*스톤하우스 증측 프로젝트 [ Jonathan Tuckey Design ] adds glazed extension to Grade II-listed Yew Tree House

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시간의 흔적이 남겨진 공간은 건축물과 대지를 밀착시키며 특정한 장소성을 부여한다. 17세기 주거 확장 프로젝트의 가장 큰 주안점은 기존 공간에 대한 존중 그리고 이를 지키기 위한 최소한의 건축을 통해 건축물의 지속성을 보장하는데 있다. 투명한 글래스 박스로 새롭게 확장된 주방 및 식당공간은 협소한 기존 주방,식당으로 부터 건축주의 요구에 부흥한 결과물로 제안된다. 특히 외부 정원과 내부 건축물 간의 관계의 재정립, 기존 건축물에 대한 최소한의 건축은 재료의 경량화 및 내외부의 경계를 모호하게 만드는 밀착된 경계 -투명하여 내외부의 경계가 사라지는-를 통해 완성된다. -바닥에서 부터 천장까지 연속된 글래스, 그리고 이를 덮고 있는 경량 싱글-플라이 루프, 최소한의 기둥으로 공간은 구조화 된다.- 또한 이전 스톤벽은 주방을 멋스럽게 만드는 인테리어 월로 사용되는 동시에 내외부를 연속시키는 매개체로 공간의 깊이감을 배가시킨다.

reviewed by SJ,오사


London studio Jonathan Tuckey Design has added a contemporary glazed extension to a Grade II-listed Cotswolds house to provide additional space without detracting from the original building

The owners of Yew Tree House previously had a small kitchen with little dining space, so they asked Jonathan Tuckey Design to create a contemporary open-plan extension that remained respectful to the early 17th-century building.

"We wanted the extension to be 'a space in between' the garden and the original house," architect Ryuta Hirayama told Dezeen.

Photography is by Dirk Lindner.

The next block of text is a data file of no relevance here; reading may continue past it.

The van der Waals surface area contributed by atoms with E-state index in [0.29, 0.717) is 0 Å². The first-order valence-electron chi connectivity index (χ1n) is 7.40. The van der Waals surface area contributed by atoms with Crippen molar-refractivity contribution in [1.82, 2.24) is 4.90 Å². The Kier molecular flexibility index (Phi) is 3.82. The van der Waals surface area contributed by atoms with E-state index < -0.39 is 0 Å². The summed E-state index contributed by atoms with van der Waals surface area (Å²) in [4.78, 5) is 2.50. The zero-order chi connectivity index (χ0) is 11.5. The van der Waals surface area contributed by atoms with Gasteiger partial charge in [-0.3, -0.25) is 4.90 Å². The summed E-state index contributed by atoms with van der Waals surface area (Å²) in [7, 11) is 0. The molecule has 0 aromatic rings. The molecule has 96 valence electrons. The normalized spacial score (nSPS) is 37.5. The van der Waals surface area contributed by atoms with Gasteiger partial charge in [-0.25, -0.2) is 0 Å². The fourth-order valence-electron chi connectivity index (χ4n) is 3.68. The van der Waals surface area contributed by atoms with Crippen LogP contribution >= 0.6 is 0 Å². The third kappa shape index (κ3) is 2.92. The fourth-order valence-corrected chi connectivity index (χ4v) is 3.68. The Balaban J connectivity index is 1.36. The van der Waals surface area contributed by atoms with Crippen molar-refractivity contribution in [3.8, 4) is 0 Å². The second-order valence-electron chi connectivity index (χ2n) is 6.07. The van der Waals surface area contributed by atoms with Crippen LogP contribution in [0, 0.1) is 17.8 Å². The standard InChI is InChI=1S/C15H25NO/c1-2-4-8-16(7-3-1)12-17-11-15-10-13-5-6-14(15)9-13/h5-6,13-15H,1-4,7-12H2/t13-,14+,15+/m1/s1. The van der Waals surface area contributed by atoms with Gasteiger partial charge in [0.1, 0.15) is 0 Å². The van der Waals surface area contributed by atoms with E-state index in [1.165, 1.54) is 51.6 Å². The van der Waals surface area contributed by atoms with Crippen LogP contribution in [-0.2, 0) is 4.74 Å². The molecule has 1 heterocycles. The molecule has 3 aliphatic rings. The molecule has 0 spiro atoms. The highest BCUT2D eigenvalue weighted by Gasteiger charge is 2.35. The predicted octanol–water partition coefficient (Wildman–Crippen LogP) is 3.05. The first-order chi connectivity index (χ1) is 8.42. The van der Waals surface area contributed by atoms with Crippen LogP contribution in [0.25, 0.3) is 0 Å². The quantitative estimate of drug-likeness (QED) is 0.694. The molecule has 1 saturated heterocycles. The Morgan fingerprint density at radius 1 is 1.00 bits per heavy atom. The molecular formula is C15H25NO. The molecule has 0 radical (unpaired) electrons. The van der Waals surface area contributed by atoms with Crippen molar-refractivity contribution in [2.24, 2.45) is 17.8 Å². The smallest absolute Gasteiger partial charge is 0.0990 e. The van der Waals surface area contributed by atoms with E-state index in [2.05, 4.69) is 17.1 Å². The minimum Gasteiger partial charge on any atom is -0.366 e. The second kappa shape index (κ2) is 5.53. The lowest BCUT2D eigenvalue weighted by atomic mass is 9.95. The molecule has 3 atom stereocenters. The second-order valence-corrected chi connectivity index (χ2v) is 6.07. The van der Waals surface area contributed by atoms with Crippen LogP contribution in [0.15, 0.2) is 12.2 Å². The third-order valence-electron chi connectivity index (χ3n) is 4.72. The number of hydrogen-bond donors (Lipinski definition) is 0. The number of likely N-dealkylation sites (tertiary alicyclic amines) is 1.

Design: Jonathan Tuckey Design
Collaborators: Eastabrook Architects
Engineers: O'Brien & Price
Contractor: N.C. Cox Building Contractors

"In the day, the glass reflects the garden, and appears to almost melt into it, and at night the extension illuminates the stone wall and the glass facade almost disappears."

The north-facing extension replaces a series of additions at the back of the house. Jonathan Tuckey Design – whose previous projects include an extension with a latticed wooden ceiling and a renovated London mews house, conceived the design – worked with local practice Eastabrook Architects, who oversaw work on site.

A lightweight single-ply roof was used to minimise the need for bulky support columns, while a stone wall has been left exposed inside to lessen the extension's impact on the original building.

"The extension has been designed as a lightweight structure, which touches the existing house very lightly," explained Hirayama.

The stone wall extends outside, visually connecting the indoor and outdoor spaces, and stone from a demolished wall has been reused as paving for the patio.

Two doors from the existing house, which originally led outside, now provide access to the extension. Both have been lined with black steel to match the black aluminium and steel used for the window frames and support columns in the extension.

One of the doorways also lines up with a glass door in the extension that leads outside, to create an easy flow between the house and the garden.

"Our intention was to make the existing openings like gates to travel from the old house to the new extension, and on to the garden, creating both visual and psychological connections," said Hirayama.





from  dezeen


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